Energy Policy in South Africa

Energy Policy in South Africa

Dossier: Energy Policy in South Africa

 
Energy paradox: intensification of fossil fuel usage with a simultaneous emphasis on low-carbon solutions.

INTRODUCTION

2010 has been an eventful year in the energy policy sphere in South Africa.

The National Energy Regulator of South Africa (NERSA) approved steep electricity price increases to be implemented over the next three years. The public power utility Eskom was awarded a US$3bn loan by the World Bank to build the Medupi coal-fired power station, which along with the building of the Kusile power station, ties the country to the use of fossil fuel for the next few decades.

Furthermore, government is working on an Integrated Energy Plan (IEP) and Integrated Resource Plan (IRP), both of which will plot the long term energy future for the country. Government is also in the process of developing a climate change policy which is expected to detail the country’s approach to carbon constrained development.

This dossier sheds light on the current state of energy policy in South Africa. It examines three inter-related issues: the possibility of a low-carbon future, the great energy policy disconnect within government, and the prospects for renewable energy in South Africa.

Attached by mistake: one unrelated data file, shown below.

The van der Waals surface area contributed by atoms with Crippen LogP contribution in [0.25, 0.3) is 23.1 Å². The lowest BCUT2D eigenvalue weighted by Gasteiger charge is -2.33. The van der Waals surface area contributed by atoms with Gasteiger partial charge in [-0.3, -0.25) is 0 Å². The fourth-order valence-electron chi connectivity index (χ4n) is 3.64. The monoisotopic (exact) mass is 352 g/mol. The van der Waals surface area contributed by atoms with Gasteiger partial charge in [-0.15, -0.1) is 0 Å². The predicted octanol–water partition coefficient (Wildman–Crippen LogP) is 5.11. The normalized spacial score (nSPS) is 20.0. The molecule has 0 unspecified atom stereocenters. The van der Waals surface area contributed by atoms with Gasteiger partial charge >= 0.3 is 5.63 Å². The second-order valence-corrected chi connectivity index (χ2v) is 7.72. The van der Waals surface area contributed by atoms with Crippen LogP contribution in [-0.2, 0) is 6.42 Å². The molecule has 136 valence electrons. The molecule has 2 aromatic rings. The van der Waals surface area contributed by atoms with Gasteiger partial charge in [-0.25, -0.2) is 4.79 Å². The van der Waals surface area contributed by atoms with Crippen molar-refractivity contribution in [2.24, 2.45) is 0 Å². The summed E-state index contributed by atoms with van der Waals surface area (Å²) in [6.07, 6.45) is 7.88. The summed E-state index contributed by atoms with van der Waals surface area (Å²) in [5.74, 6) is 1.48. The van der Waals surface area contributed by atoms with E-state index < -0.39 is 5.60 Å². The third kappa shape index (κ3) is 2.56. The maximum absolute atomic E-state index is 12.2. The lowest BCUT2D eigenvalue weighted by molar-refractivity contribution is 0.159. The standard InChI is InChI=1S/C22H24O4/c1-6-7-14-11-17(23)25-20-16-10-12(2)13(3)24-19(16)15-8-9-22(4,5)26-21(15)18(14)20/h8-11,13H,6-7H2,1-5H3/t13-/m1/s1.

Analysis

The Great Energy Transformation: Why We Can’t Avoid a Low-Carbon Economy

December 6, 2010 - What may be a failure globally looks very different from what is happening within the national context. Practically speaking, most of the developed and emerging economies are having to grapple with the idea of a low-carbon economy in one way or the other. It is an ‘inconvenient truth’ staring them in the face. By Saliem Fakir more»
 
 

The Great Policy Disconnect

- December 6, 2010 - Various government departments and agencies are busy preparing policies, strategies and plans that directly and indirectly impact on the energy sector. The public power utility, Eskom, government agencies and industry have been adamant about the urgent need to take decisions that keep the lights on as demand for electricity threatens to exceed available supply. But there is much at stake in these decisions, which will affect the environmental and social quality of South Africa’s economic development, impacting on both present and future generations. By Gary Pienaar and Smita Nakhooda more»
 
 

ANALYSIS

Prospects for Renewable Energy in South Africa

- In 2008 worldwide investments in renewable energy electricity generation, excluding large hydro-electric power projects, exceeded investments in conventional generation (coal, gas and nuclear) for the first time . After more than a century of dependence on fossil fuel, the world has entered a new era. Why isn’t South Africa keeping up? By Hilton Trollip and Andrew Marquard more»
 
 

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